In a nation where most services are overpriced, it’s often assumed health care-related services would be as well. However, I have personally witnessed a 1,000 dollar dental procedure which was conducted for only twenty dollars.
The patient presented with a completely decayed tooth which they had been living with for the past 5 years. He was not aware of any Medicaid-coverage dental clinics in his area, so when he finally found one, he was ecstatic. The practicing dentist informed him that they could remove the decayed tooth and replace it with a ceramic implant tooth for a severely reduced cost from what was typically offered for the same procedure. He immediately and enthusiastically agreed. Once the implant had been placed, the man began to grow emotional. He expressed that he never thought he would get the opportunity to like the way his smile looked, but now he finally could. He was free of the decayed tooth and would be able to eat, talk, and present himself better. Medicaid programs are providing access to quality oral health care in North Carolina and in states across the country. A conjunction of smart laws and policy changes could help expand these programs to other communities in need of affordable, high-quality oral care.
The Office of Disease Prevention and Health Promotion recently released an updated oral health summary report entitled: Oral Health: The Role of Law and Policy in Increasing the Use of Oral Health Services. The report assesses laws, policies, and “bright spots” designed to remove barriers to oral health care, improve community policy knowledge, and improve the financing of affordable oral health initiatives.
However, a mix of barriers and misinformation keeps many eligible people from accessing Medicaid services, including oral care.
Medicaid is a major factor in children’s oral health in the United States. Medicaid programs in every state are required to provide access to oral health care for children and young adults up to age 21. Medicaid provides access to care for over 86 million people and many of its programs are designed to meet the unique needs of low-income people. However, a mix of barriers and misinformation keeps many eligible people from accessing Medicaid services, including oral care. Programs such as Early and Periodic Screening, Diagnostic, and Treatment (EPSDT) offer high-quality access to oral health care for youth and children in low-income areas, but are not widely known.
Even for families with incomes that exceed the level covered by Medicaid, programs like the Children’s Health Insurance Program (CHIP) can act as a source of insurance for children up to the age of 19. CHIP covers restorative procedures, preventative procedures, and emergency dental services.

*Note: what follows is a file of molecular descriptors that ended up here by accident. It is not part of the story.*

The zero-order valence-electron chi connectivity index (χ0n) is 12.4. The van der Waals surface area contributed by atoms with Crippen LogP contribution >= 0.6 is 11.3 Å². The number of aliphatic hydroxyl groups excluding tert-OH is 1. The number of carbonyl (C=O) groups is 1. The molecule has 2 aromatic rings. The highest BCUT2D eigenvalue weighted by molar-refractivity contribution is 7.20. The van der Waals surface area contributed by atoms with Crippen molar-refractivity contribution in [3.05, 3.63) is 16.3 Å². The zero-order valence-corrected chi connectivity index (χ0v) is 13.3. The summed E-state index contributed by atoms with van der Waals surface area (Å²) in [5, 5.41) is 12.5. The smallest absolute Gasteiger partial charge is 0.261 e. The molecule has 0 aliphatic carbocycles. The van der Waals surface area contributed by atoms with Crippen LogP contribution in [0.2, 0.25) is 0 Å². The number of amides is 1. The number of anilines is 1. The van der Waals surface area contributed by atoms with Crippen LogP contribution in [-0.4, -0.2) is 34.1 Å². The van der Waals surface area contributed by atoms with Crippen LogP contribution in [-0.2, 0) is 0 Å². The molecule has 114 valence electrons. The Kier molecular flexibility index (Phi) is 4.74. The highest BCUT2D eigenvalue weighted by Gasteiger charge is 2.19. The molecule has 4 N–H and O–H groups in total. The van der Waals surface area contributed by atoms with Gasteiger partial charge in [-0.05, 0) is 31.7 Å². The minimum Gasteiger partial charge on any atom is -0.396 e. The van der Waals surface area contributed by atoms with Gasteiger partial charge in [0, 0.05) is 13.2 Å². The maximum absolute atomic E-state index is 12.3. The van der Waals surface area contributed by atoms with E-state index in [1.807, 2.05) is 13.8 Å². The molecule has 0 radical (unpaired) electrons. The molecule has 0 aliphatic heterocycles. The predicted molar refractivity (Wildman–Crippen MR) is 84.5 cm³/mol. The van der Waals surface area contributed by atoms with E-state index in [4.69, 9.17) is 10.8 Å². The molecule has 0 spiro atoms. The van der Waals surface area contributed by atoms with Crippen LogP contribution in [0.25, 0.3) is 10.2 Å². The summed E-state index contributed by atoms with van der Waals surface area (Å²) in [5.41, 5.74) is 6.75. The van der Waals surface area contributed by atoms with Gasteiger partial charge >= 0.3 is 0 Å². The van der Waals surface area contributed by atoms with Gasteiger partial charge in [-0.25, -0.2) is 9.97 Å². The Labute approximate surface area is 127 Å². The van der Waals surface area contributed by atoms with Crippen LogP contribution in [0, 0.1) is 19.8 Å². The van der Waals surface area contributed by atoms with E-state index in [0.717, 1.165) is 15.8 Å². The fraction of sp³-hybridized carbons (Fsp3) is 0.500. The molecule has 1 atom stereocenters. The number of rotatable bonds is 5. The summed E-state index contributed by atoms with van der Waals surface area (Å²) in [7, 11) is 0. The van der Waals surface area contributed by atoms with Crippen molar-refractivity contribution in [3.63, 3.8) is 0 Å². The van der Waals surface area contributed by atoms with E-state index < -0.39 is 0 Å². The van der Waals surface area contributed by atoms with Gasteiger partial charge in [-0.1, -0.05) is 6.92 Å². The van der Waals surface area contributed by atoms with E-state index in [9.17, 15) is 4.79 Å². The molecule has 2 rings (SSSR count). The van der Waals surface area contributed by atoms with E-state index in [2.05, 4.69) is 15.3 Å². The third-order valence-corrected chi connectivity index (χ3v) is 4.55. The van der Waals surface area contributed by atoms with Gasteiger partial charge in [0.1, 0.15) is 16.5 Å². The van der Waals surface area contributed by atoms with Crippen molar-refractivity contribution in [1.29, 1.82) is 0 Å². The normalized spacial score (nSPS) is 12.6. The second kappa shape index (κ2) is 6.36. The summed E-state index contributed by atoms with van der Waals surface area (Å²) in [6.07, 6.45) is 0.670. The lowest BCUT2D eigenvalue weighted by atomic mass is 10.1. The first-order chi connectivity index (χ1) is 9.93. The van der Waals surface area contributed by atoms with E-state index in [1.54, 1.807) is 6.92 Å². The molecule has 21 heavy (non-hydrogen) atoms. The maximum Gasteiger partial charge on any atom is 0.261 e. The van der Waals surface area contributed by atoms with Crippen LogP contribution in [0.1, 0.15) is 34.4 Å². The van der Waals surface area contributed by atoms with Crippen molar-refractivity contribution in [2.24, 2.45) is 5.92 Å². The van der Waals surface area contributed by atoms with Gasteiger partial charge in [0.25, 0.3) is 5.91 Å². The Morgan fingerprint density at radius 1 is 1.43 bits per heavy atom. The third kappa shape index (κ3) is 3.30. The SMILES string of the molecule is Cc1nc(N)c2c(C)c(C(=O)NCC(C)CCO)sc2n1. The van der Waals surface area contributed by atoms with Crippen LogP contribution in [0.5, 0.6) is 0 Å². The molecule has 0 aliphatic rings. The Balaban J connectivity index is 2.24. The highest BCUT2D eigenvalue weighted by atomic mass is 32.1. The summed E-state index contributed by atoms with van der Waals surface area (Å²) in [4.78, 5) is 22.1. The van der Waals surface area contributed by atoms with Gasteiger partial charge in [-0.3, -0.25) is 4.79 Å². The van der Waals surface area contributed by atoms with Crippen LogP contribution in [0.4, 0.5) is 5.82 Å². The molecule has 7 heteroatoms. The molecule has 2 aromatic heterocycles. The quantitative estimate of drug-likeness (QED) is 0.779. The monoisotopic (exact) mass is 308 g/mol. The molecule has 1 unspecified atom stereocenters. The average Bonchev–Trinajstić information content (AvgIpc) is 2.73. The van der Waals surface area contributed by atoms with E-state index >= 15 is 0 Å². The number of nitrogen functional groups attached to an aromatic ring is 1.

For communities who are more likely to develop dental issues than others, such as American Indian and Alaskan Native children, programs such as the Indian Health Service (IHS) offer comprehensive coverage for oral health care.
As for adults, by 2017, under the Affordable Care Act (ACA), roughly 10 million more adults were extended coverage under the ACA’s Medicaid expansion. Additionally, 35 state Medicaid programs offer some form of non-emergency Medicaid coverage for adults related to oral care, and 46 offer at least emergency-only oral care services.
Since accessibility barriers such as transportation and cultural competency still exist for those who fall under Medicaid coverage, Medicaid has developed pathways for improved access. Medicaid regulations require all states to address coverage of transportation services in their Medicaid plans. Guidelines such as the National Standards for Culturally and Linguistically Appropriate Services in Health and Health Care (CLAS Standards) offer standards for Medicaid providers to help them deliver services which are linguistically and culturally appropriate. Barriers may also exist at the state level, since states provide the licensing to oral health providers and regulate the scope of services for providers. States should push for both traditional and nontraditional providers to be able to provide oral health services as a way to diminish barriers to care. Nontraditional providers are those which provide oral care services outside of an official dental clinic in locations such as schools, community centers, and pharmacies. These nontraditional providers can also be non-dentists, such as dental hygienists and dental therapists. This usually takes the form of preventative screenings, and when performed on children, they can limit the number of dental issues which occur later in life. Removal of the traditional-only provider barrier comes in the form of expanding oral care eligibility at the state and federal level.
After shadowing a dental practice which works almost exclusively with patients on Medicaid, I have been exposed to the attainable possibilities that lie ahead for affordable and accessible oral care. No one should be denied proper dental treatment due to means, language, access, race, or any other identifying attribute. Overall, I believe there is much work still to be done, but there are also many resources available through Medicaid and related programs which are helping to break down barriers and improve oral health care for all.
All information obtained from:
About the co-author: Jordyn Williams is a senior Neuroscience major at the University of North Carolina at Chapel Hill (UNC), and is a summer communications intern for NHeLP. She desires to increase access to oral health care in her future profession of dentistry, and has shadowed at Medicaid-coverage dental clinics in North Carolina. Previously, she has volunteered for several free dental clinics offered by her university, and is the current Vice President of UNC’s Undergraduate Student National Dental Association. Her goal is to practice dentistry in rural North Carolina where there is diminished availability of high-quality dental care.